Allow pupils open teaching environment

The issue of discussing indepependence for Hong Kong in ­local schools has proved to be controversial.

Students in some secondary schools proposed setting up concern groups to discuss the feasibility of Hong Kong ­becoming a city state. This raised ­eyebrows among officials in the Education ­Bureau and created a ­dilemma for some school heads.

They wondered if they should give the green light to the setting up of such groups given that this has long been considered by some to be a taboo ­subject.

Some teachers were worried about how they should ­approach the subject and what teaching materials to use.

The bureau said it would not allow the schools to be used for propaganda purposes to ­promote independence for Hong Kong and that teachers promoting independence could lose their jobs and teaching qualifications.

If I was employed as a ­teacher I would probably steer clear of this topic of discussion in order not to get fired.

I do not know much about the Basic Law, but I do not think the right conditions exist for Hong Kong to be independent. But will talking about it make it more likely? I don’t think so.

Students are entitled to enjoy an open teaching and learning environment, and ensuring freedom of speech should be ­regarded as a priority in our schools.

If too many constraints are imposed on teachers, then this will be baffling for students.

That kind of learning environment is not good for teachers or for pupils.

Randy Lee, Ma On Shan

Still looking for high degree of autonomy

Congratulations to health secretary Dr Ko Wing-man for his quick action, honesty and transparency in handling the poisoned pork incident. This is the kind of action which encourages people to trust government.

With reference to the ­concern for calls to have independence for Hong Kong, I see this as more of a plea to the mainland to keep the promise of “Hong Kong people ruling Hong Kong”.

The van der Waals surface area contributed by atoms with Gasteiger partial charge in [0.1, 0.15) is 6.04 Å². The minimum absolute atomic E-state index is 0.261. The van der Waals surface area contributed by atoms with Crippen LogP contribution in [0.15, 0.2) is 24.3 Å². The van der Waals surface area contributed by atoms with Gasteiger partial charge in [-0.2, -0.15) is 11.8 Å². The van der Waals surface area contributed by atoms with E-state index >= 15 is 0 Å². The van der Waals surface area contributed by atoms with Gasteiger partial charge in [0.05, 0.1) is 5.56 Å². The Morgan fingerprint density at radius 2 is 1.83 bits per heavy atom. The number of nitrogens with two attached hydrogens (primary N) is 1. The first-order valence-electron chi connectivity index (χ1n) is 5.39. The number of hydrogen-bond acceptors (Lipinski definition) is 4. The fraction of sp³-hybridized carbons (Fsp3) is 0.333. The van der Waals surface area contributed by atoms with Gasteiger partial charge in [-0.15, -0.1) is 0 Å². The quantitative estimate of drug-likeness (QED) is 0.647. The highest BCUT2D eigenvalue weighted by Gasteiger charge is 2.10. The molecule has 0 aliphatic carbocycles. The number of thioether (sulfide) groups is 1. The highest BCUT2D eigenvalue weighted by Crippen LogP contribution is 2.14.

Independence for Hong Kong, as Margaret Thatcher had to acknowledge, has no hope of success without China’s highly unlikely agreement. Beijing did, however, promise a high degree of autonomy. Is it still to come?

Many years ago, a political group in the UK called for the independence of the Isle of Dogs. No threats of prosecution or panic there.

Jasper Tsang Yok-sing has the right attitude.

Tom Mulvey, Wan Chai

Parents must reassess their priorities

I refer to the letter by Rico Lam Man-ho about the way some parents are bringing up their children in Hong Kong ­(“Parents should stop pushing their children”, August 10).

I agree that parents can be too harsh in their efforts to get their children a place at a good school.

They often force their children to attend extracurricular activities and tutorial classes in order to give them an edge and impress a principal when they apply to a top school.

These parents need to think again about what they are doing and about their values.

They should not always equate ­success with earning a high ­salary. It is not good to focus too much on academic and financial success.

Children should not have to sign up for extracurricular activities that do not interest them.

They already have to endure a spoon-feeding culture in the classroom which kills creativity and crushes their dreams.

It can also make them ­become disillusioned.

Parents should aim to give children a carefree and happy childhood so that they can chase their dreams.

Doing well in school does not guarantee that you will do well in life and parents need to understand this.

Young people should also give careful thought to their ­value systems and think ­carefully about what they really want to do.

Chloe Hung Yee-ching, Lai Chi Kok